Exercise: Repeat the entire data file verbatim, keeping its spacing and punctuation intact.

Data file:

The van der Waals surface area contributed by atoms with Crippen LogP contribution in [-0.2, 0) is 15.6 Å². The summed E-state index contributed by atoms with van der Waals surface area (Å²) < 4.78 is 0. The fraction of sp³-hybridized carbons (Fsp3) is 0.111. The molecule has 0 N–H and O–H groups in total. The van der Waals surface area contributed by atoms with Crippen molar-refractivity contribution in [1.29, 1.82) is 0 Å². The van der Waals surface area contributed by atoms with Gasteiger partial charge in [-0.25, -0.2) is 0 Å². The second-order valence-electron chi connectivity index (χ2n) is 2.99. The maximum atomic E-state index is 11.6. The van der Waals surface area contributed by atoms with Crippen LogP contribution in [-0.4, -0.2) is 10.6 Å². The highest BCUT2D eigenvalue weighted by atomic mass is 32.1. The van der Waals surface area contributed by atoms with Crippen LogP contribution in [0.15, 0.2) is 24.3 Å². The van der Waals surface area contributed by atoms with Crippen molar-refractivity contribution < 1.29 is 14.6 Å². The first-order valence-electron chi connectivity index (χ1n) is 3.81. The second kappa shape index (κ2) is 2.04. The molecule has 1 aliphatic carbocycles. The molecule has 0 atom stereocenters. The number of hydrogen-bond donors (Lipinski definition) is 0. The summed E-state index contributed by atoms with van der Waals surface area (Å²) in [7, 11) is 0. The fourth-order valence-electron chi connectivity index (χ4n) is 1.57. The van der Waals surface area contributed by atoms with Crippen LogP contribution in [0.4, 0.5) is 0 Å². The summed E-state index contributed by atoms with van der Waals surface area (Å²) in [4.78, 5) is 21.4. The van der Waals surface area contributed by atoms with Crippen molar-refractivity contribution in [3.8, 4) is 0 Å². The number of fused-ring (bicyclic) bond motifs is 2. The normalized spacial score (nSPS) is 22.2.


The van der Waals surface area contributed by atoms with Crippen LogP contribution in [-0.2, 0) is 15.6 Å². The summed E-state index contributed by atoms with van der Waals surface area (Å²) < 4.78 is 0. The fraction of sp³-hybridized carbons (Fsp3) is 0.111. The molecule has 0 N–H and O–H groups in total. The van der Waals surface area contributed by atoms with Crippen molar-refractivity contribution in [1.29, 1.82) is 0 Å². The van der Waals surface area contributed by atoms with Gasteiger partial charge in [-0.25, -0.2) is 0 Å². The second-order valence-electron chi connectivity index (χ2n) is 2.99. The maximum atomic E-state index is 11.6. The van der Waals surface area contributed by atoms with Crippen LogP contribution in [-0.4, -0.2) is 10.6 Å². The highest BCUT2D eigenvalue weighted by atomic mass is 32.1. The van der Waals surface area contributed by atoms with Crippen LogP contribution in [0.15, 0.2) is 24.3 Å². The van der Waals surface area contributed by atoms with Crippen molar-refractivity contribution < 1.29 is 14.6 Å². The first-order valence-electron chi connectivity index (χ1n) is 3.81. The second kappa shape index (κ2) is 2.04. The molecule has 1 aliphatic carbocycles. The molecule has 0 atom stereocenters. The number of hydrogen-bond donors (Lipinski definition) is 0. The summed E-state index contributed by atoms with van der Waals surface area (Å²) in [7, 11) is 0. The fourth-order valence-electron chi connectivity index (χ4n) is 1.57. The van der Waals surface area contributed by atoms with Crippen LogP contribution in [0.4, 0.5) is 0 Å². The summed E-state index contributed by atoms with van der Waals surface area (Å²) in [4.78, 5) is 21.4. The van der Waals surface area contributed by atoms with Crippen molar-refractivity contribution in [3.8, 4) is 0 Å². The number of fused-ring (bicyclic) bond motifs is 2. The normalized spacial score (nSPS) is 22.2.